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  • Nate Carter

Dollar Cost Averaging with Real Estate

Dollar Cost Averaging Overview

Investors are often familiar with dollar cost averaging when it comes to stocks. An investor purchases stock in a company or index fund over time at various prices. Some shares are priced high while others are priced lower. The process averages out the share price, which helps avoid only buying shares when prices are particularly high.

For example, an investor buys ten shares of Microsoft at three separate times. The first ten shares are $100 each, the second ten are $180 each, and the last ten are $281. The average price for the 30 shares is $187.

Real estate investing can work the same way. Real estate prices are particularly high now due to a lack of supply and strong demand, and many investors are feeling priced out. It is more difficult now to find profitable investment properties than it was a few years ago. But dollar cost averaging may help in thinking about real estate investing over the long term.

Real Estate Investing Example

In 2005 Fiona was an investor looking at two-bedroom, two-bathroom luxury condos in Florida. The development she liked is new and the units are offered at $280,000. Fiona buys a condo with a 20% down payment of $56,000 and finances the balance over 20 years. This was in the lead up to the Global Financial Crisis and prices for these units continued to rise to $380,000. But, then the real estate market collapsed.

Declining Values Create Negative Equity

Fiona saw the value of her property fall to $180,000 over the next few years. Fiona owed more on the property than it was worth, meaning she had negative equity in the property. This can be a scary prospect for investors, but it is not a time to panic. Fiona continued renting the property with the rents covering the mortgage and condo fees. Fortunately, her loan rate was fixed, and not adjustable. This means she did not have to worry about refinancing the property, which would be much harder now that the value has declined. This is one of the reasons it is safer to use fixed rate mortgages with investment properties.

An Opportunity to Dollar Cost Average

An investor only loses money in real estate if they have to sell. Even though Fiona's property did not generate the hoped for returns, it did not become a loss. Fiona was able to hold on to the property and wait for real estate to recover.

During this recession Fiona continued to monitor the situation. She saw that more properties were going into foreclosure or short sales (pre-foreclosure) which pushed prices down further. She viewed the market as oversold and saw an opportunity to dollar cost average.

She reaches out to a few banks to finance her next property and learned that they will not lend on investment condos in Florida, regardless of the borrower's credit rating. The banks advise they will only lend if the property is a primary residence. These restrictions limited the pool of potential buyers and contributed to the decline in condo prices.

Creative Financing is Required

Fiona is convinced this is a buying opportunity. She starts working with a realtor who is familiar with short-sales. Since banks will not lend, she takes a loan from her 401k and her husband does the same. She adds in some additional cash that she saved to make an all-cash offer of $140,000 for another condo. She is essentially buying a second property for half the price of the first property.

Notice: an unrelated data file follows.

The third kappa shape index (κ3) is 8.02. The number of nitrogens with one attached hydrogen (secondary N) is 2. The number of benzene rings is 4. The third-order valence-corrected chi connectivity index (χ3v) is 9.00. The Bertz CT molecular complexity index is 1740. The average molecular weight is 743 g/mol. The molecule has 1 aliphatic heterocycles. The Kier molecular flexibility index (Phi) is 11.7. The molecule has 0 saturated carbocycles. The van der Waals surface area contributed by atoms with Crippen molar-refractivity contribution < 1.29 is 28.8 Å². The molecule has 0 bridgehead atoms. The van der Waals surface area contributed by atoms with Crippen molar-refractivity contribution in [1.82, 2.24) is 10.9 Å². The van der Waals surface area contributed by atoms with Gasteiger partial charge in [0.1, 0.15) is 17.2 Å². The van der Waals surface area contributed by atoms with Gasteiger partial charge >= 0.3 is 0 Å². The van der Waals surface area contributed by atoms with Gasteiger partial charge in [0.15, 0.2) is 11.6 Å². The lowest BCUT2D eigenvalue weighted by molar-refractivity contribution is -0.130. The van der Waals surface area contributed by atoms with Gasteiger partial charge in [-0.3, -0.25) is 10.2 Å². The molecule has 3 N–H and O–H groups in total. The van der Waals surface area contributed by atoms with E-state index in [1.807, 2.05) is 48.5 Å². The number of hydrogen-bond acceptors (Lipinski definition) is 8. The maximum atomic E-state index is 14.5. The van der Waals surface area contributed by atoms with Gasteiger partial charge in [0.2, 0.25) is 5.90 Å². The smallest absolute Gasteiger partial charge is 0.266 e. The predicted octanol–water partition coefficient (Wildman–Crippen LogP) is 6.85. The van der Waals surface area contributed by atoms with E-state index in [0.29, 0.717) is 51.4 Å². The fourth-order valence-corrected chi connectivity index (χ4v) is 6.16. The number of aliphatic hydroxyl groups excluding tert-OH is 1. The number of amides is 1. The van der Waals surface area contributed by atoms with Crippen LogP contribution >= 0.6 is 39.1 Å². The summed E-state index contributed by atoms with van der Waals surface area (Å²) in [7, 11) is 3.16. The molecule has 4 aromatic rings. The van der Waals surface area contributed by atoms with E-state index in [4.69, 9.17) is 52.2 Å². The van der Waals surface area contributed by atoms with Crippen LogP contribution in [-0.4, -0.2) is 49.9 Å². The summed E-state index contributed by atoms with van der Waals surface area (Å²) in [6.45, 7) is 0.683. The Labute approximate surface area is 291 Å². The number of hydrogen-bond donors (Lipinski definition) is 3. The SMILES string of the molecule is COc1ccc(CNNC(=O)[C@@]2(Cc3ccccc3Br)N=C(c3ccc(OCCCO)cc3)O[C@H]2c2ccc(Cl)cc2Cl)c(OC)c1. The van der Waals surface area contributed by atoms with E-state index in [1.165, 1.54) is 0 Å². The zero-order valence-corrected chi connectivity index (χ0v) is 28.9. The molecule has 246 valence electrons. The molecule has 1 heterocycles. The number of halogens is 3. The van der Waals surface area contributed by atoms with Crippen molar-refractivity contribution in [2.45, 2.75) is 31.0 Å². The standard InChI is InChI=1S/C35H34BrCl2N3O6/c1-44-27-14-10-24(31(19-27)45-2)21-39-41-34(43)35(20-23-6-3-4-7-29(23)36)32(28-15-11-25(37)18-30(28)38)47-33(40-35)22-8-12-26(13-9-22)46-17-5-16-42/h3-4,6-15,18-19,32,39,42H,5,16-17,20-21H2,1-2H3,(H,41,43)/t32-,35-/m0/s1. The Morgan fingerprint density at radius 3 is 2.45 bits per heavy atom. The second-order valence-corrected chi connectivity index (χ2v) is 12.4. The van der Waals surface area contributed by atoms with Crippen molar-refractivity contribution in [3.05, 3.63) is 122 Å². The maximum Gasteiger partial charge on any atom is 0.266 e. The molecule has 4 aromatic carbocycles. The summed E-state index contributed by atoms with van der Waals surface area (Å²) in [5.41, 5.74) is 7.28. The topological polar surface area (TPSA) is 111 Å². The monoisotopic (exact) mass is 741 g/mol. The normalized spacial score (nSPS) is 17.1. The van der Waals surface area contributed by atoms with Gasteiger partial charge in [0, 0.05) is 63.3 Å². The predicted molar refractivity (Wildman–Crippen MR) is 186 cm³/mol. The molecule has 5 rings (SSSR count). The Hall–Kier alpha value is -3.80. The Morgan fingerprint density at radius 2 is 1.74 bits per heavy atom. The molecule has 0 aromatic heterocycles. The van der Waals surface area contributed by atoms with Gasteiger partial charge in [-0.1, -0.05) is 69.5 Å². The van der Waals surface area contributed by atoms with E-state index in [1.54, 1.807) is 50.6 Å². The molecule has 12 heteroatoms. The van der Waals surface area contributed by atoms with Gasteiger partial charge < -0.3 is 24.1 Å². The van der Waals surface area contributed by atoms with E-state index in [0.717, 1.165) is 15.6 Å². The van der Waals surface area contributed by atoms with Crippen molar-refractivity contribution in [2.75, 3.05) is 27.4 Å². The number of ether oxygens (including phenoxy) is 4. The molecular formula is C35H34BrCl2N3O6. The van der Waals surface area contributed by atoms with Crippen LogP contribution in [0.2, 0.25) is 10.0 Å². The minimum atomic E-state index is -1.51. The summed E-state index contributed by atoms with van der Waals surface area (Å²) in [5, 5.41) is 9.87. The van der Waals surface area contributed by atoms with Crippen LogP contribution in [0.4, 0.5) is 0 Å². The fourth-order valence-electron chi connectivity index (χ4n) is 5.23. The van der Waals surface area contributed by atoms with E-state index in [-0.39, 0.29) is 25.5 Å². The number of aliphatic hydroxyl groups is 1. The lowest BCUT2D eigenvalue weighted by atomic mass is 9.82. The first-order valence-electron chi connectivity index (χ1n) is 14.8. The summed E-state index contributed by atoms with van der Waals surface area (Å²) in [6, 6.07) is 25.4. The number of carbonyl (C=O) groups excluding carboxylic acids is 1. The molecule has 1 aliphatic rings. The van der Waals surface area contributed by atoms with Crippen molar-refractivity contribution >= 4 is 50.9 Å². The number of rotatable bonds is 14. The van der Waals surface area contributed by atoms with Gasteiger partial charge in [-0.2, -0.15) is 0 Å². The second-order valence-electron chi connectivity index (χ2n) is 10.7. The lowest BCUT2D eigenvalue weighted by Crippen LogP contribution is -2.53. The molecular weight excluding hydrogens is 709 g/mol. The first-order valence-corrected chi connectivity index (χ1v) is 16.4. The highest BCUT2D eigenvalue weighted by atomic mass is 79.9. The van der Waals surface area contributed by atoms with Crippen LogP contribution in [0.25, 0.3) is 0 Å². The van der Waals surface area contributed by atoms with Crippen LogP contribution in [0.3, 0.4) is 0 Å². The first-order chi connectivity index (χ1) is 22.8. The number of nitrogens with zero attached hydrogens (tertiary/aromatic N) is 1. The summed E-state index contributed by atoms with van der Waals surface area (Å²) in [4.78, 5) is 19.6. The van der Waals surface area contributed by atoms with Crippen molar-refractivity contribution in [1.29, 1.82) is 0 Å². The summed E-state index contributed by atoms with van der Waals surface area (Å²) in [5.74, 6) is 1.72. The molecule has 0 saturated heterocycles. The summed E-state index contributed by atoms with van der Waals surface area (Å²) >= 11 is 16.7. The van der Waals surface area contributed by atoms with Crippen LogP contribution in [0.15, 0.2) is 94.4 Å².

Fast Forward to 2022

As we fast forward to the start of 2022, the total price Fiona paid for the two properties is $420,000 and the average price is $210,000. The real estate market has recovered and the condos are each worth $340,000. The rents have also risen over the years.

The appreciation earned on the first property is minimal, essentially $60,000 over 16 years. A different investment might have earned a better return, but Fiona avoided a loss during one of the worst real estate markets in modern history. Also the property will be paid off in four years, which will increase her monthly rental profits.

The appreciation on her second property was better at $200,000 over seven years. She timed this purchase well by closely monitoring the local real estate market. But, due to the banks being unwilling to lend on investor condos at the time, she had to come up with cash for that purchase. Raising this much case during a downturn which might be hard for some investors. Over the following years Fiona used the rental income from this property to repay most of the 401k loans used to buy the property.

Lessons Learned

Not every investment is going to go perfectly as planned and all investors make mistakes. The key to long term real estate investing is to not become over extended with leveraged debt and not to panic when markets crash. In real estate, you can find opportunities to dollar cost average as you can with stocks.

Like most real estate investors, Fiona had some months when the property was vacant and some expensive repairs that temporarily reduced her profits. But having some cash reserves helps navigate these challenges. By sticking with her plan she now has two properties in a desirable location with rising rents and appreciation. These properties will provide a valuable income stream when she retires.

For more on real estate investing see Ten Things to Know About Real Estate Investing and a Comparison to Today's Market to the 2007-08 Real Estate Crash. For more detailed information on real estate investing and creating a plan for financial independence see Become Loaded for Life and the 10 Stages Workbook.

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